May 12, 2014

Python and Django Interview Questions

Django Interview Questions 
Following commands are used to install django on your machine :

> mkdir code ; cd code
> apt-get install python-pip python-virtualenv virtualenvwrapper 

> mkvirtualenv some-django-project  

> pip install django 
> django-admin startproject somedjangoproject  

> cd somedjangoproject 
> python startapp app1 

Following are the random questions which are asked during django interviews

  • What Data Model Django follow?
  • Describe how Django is MVT?
  • What are the named url patterns? What is the url template tag and what is its usefulness?
  • Tell me about a templating system in Django. What is template inheritance? How do you get contents of a parent block?
  • What is a template tag? What is an inclusion template tag? How do you create a template tag?
  • What is ORM? Why is it useful? How does Django accomplish such functionality? What is model inheritance? What types of model inheritance are there in Django?
  • In table inheritance, how are the two tables related?
  • How do you extend a user profile in Django?
  • Describe signals in Django? What is their usefulness? What design pattern do they remind you of? How would you implement the above mentioned design pattern? 

  • What's the difference between django OneToOneField and ForeignKey?
Ans : OneToOneField

A one-to-one relationship. Conceptually, this is similar to a ForeignKey with unique=True, but the "reverse" side of the relation will directly return a single object.
In contrast to the OneToOneField "reverse" relation, a ForeignKey "reverse" relation returns a QuerySet.


For example, if we have the following two models (full model code below):
  1. Car model uses OneToOneField(Engine)
  2. Car2 model uses ForeignKey(Engine2, unique=True)
From within python shell execute the following:

OneToOneField Example

>>> from testapp.models import Car, Engine
>>> c = Car.objects.get(name='Audi')
>>> e = Engine.objects.get(name='Diesel')
<Car: Audi>

ForeignKey with unique=True Example

>>> from testapp.models import Car2, Engine2
>>> c2 = Car2.objects.get(name='Mazda')
>>> e2 = Engine2.objects.get(name='Wankel')
>>> e2.car2_set.all()
[<Car2: Mazda>]

Model Code

from django.db import models

class Engine(models.Model):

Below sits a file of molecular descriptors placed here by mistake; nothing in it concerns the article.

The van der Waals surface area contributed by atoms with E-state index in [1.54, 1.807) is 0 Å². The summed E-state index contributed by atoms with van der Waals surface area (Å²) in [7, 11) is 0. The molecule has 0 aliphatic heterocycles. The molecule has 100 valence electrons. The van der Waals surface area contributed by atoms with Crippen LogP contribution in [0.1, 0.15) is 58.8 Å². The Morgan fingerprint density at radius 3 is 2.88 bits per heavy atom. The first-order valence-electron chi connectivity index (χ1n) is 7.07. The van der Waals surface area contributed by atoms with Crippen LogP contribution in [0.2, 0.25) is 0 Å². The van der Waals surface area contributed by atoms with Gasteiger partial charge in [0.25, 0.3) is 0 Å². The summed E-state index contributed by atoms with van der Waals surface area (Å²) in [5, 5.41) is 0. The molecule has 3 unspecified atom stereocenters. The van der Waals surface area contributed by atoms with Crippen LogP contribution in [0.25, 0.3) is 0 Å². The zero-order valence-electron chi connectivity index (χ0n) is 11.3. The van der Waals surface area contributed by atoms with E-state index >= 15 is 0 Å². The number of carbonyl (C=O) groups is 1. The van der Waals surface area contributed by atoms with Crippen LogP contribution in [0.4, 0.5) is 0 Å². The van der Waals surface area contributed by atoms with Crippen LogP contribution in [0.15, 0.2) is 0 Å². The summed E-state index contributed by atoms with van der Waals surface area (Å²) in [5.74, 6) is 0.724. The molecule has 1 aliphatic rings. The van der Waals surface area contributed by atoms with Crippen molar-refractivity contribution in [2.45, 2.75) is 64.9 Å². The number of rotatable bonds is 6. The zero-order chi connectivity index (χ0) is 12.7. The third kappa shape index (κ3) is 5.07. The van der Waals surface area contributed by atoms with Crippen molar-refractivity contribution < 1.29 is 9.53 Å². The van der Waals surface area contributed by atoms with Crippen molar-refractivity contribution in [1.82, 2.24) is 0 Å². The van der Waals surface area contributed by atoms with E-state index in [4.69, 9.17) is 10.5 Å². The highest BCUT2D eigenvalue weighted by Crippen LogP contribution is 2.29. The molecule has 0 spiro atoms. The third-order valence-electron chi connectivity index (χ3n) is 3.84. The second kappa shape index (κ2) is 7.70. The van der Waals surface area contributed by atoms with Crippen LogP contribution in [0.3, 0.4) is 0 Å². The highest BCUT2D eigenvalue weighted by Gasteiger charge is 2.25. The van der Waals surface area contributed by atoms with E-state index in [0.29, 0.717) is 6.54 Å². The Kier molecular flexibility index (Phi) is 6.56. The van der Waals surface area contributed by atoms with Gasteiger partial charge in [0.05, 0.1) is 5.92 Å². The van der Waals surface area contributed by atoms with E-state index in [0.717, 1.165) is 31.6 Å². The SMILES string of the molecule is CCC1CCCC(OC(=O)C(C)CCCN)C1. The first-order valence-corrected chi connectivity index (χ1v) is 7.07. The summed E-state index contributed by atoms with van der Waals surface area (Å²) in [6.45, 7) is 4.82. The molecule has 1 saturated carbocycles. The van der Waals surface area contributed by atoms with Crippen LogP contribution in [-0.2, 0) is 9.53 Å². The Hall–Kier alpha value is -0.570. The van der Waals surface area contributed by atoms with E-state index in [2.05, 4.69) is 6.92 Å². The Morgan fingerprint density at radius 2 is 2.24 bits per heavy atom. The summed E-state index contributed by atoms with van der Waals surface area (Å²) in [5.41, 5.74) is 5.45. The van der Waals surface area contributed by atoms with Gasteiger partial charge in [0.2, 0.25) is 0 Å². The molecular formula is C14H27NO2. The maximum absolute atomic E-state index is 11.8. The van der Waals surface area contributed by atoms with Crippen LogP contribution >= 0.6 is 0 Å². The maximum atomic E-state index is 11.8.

name = models.CharField(max_length=25)

    def __unicode__(self):

class Car(models.Model):
    name = models.CharField(max_length=25)
    engine = models.OneToOneField(Engine)

    def __unicode__(self):

class Engine2(models.Model):
    name = models.CharField(max_length=25)

    def __unicode__(self):

class Car2(models.Model):
    name = models.CharField(max_length=25)
    engine = models.ForeignKey(Engine2, unique=True)

    def __unicode__(self):

Complete the following Django model to illustrate how a manufacturer can make many different types of cars.
Give manufacturer a name, founding date and a country.
Give car a name, cost, engine capacity and color. Assume that the manufacturer makes cars in only {red, green, blue and pink}.
class Manufacturer(models.Model):
    # A car manufacturer

class Car(models.Model):
    # A type of car

A user types the following URL into their browser:
Explain in detail how this would cause a page to appear in their browser, with images, interactive elements (Ajax), styled paragraphs of text etc.
What is a generic view in Django? What generic views ship with Django? What do they do?
Explain what the following Django model code does? What's the relationship between topping and pizza?
class Topping(models.Model):
    # ...

class Pizza(models.Model):
    # ...
    toppings = models.ManyToManyField(Topping)

What is a signal in Django? Where might you use one? What's the difference between send() and send_robust()? When might you use one over the other?
What does the following code do? What's another way of doing the same thing?
from django.core.signals import request_finished
from django.dispatch import receiver

def my_callback(sender, **kwargs):
    print "Request finished!"

Complete the following Django form to include:
  • subject with a maximum length of 100 characters
  • An optional, boolean, cc_myself field
  • sender field that will be validated as a correctly formatted email address